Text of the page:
Lunar Phases

A picture of the moon’s cyclical lunar phases

As we sit comfortably on planet Earth, instinctively believing we are the center of the universe, it is sometimes easy to forget that reality may not always be how we humans see it.  The cyclic visual wonder of the lunar phases, for instance, gives the illusion that different amounts of the moon are illuminated as the cycle goes on. And through this change, many implications can arise. Indeed, mythology and legend have let us to believe that the moon’s phase from our perspective can have drastic effects on our blue marble itself.

It can be counterintuitive to learn that the moon’s phases are not actually anything special. It’s simply caused by the way we see the moon – which is always half-illuminated by the Sun, just like the Earth (with a possible exception of a total lunar eclipse, in which the moon is completely in the Earth’s shadow). The moon, being tidally locked to our planet, must always show the same side of the moon, leaving the other side, the so-called “dark side” – invisible to us. But even this name is misleading. The dark side of the moon receives just as much light as the “light side.” If it didn’t, we would not have our beautiful lunar phases. A new moon is caused when all of the light from the Sun hits the “dark side,” leaving none for the side we are familiar with.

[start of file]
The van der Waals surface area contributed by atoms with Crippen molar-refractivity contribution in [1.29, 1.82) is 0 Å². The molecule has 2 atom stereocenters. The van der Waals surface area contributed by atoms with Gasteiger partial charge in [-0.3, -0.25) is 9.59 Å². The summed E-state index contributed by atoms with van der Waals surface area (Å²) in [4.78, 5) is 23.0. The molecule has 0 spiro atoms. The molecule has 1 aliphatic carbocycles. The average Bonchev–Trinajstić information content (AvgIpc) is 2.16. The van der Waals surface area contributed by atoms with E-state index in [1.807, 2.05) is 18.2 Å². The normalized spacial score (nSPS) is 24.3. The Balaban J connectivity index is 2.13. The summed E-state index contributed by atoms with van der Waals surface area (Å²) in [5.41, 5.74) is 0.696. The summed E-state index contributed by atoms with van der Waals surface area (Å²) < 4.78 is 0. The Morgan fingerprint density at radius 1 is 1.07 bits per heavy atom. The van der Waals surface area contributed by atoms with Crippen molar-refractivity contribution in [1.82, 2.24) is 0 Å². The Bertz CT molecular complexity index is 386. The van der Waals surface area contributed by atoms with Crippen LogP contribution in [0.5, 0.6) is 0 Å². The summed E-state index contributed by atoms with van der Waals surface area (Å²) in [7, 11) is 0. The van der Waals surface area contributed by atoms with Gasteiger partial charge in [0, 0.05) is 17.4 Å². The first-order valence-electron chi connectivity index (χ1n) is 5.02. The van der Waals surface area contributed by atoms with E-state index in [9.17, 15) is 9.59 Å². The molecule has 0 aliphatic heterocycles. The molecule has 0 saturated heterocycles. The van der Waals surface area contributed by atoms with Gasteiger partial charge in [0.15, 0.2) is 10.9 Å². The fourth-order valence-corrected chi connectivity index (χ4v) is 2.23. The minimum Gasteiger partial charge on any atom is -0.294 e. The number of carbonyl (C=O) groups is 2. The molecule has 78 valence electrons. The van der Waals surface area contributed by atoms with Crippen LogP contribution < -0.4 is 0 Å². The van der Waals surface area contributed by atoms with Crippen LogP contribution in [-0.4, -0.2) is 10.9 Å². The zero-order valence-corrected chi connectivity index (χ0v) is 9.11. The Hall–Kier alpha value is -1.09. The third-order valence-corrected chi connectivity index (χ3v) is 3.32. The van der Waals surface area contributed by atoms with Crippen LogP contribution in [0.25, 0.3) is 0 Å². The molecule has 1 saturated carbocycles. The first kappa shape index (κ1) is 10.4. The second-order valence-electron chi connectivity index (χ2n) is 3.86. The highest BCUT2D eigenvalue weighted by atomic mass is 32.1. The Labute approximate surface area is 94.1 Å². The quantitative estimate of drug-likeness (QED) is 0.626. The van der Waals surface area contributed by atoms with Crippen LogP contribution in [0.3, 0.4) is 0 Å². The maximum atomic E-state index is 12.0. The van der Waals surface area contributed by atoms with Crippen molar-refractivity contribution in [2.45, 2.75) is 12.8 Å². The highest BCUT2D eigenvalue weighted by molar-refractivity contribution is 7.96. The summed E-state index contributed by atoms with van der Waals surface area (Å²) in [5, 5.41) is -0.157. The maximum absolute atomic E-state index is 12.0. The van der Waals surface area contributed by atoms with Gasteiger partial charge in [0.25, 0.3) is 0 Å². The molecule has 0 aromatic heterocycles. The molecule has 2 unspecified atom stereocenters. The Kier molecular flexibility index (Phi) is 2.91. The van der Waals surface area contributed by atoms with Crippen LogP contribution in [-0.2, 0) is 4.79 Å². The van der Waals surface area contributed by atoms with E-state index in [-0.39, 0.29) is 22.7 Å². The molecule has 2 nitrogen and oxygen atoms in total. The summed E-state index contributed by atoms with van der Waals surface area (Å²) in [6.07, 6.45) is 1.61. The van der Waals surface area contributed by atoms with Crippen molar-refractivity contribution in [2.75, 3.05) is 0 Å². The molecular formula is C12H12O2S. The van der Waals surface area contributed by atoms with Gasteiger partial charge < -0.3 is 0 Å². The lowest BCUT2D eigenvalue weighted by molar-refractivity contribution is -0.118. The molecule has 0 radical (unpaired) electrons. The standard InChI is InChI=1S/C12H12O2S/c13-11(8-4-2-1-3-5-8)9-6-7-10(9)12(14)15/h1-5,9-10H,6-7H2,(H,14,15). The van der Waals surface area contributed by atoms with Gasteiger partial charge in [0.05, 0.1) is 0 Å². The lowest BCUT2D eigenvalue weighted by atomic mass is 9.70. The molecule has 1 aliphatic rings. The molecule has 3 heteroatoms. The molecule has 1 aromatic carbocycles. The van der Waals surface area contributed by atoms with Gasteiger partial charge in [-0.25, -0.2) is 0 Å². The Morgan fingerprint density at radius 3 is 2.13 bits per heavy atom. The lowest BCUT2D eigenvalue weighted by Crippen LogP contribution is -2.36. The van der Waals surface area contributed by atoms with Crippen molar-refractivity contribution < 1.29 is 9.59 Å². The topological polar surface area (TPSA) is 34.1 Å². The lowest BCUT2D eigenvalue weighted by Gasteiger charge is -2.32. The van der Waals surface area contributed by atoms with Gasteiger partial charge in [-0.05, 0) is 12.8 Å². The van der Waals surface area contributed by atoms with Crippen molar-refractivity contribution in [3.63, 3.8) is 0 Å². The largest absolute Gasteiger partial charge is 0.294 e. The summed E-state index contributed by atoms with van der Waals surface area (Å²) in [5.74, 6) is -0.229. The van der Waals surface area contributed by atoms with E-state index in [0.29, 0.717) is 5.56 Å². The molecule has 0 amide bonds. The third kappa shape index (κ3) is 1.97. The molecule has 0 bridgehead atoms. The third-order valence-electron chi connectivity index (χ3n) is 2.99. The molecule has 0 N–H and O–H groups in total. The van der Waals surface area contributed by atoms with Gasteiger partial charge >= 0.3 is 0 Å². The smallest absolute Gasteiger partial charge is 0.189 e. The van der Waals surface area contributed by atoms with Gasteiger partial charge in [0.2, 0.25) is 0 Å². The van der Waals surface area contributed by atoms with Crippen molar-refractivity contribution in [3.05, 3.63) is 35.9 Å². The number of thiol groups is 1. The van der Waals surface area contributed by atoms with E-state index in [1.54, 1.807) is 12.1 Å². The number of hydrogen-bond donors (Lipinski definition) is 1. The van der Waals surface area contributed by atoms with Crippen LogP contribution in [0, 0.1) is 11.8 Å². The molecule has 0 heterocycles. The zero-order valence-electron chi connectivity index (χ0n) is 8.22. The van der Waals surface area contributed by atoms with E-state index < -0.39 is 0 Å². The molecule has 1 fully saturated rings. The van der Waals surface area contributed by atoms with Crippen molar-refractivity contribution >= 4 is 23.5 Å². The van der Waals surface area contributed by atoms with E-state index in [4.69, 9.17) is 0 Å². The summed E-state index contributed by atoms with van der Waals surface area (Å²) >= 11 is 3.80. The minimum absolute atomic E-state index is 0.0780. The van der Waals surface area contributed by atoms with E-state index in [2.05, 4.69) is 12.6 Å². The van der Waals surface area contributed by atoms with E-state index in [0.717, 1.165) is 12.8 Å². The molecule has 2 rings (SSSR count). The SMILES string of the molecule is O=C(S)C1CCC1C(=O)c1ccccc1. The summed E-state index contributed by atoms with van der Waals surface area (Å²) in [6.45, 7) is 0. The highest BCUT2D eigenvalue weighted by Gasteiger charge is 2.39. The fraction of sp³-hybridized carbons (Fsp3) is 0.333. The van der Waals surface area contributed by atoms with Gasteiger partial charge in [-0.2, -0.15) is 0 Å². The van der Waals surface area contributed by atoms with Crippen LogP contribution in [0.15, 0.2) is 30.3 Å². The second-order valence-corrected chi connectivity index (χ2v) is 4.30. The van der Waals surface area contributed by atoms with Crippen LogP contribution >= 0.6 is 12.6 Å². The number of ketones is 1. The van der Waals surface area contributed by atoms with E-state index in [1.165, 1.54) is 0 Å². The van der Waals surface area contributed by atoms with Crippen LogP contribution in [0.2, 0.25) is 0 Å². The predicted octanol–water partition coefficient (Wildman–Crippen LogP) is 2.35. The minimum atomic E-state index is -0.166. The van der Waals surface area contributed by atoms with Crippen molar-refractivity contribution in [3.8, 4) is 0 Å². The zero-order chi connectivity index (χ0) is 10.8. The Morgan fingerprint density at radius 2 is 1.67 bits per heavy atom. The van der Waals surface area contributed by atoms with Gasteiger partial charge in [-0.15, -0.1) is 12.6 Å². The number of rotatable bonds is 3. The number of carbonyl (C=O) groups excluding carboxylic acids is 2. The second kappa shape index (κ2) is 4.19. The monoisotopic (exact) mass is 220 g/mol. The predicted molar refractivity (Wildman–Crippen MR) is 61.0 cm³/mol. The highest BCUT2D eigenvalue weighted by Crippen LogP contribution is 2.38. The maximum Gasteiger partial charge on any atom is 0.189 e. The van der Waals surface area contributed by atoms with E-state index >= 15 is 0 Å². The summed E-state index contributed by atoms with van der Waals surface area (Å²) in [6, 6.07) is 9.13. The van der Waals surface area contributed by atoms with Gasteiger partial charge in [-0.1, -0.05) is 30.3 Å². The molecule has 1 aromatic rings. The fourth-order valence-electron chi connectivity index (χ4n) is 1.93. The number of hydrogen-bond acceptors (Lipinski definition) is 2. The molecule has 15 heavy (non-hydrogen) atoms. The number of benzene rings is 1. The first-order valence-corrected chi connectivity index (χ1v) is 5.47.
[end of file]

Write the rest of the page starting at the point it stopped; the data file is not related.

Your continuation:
Since the moon is always half-illuminated, the phases solely depends on our perspective of it. A lunar quarter, where the moon appears half lit, is simply us seeing it exactly from the side. In a full moon, we see its entire illuminated face. The more stereotypical crescent moons are simply the moon viewed at an angle where more of the poorly-named “dark side” is illuminated compared to the light side. There really is nothing mysterious about the side of the moon we never see, nor is there anything otherworldly about the moon’s quite predictable phases.

But who knows – maybe there are those who dread looking up in the night sky once every 29.5 days.

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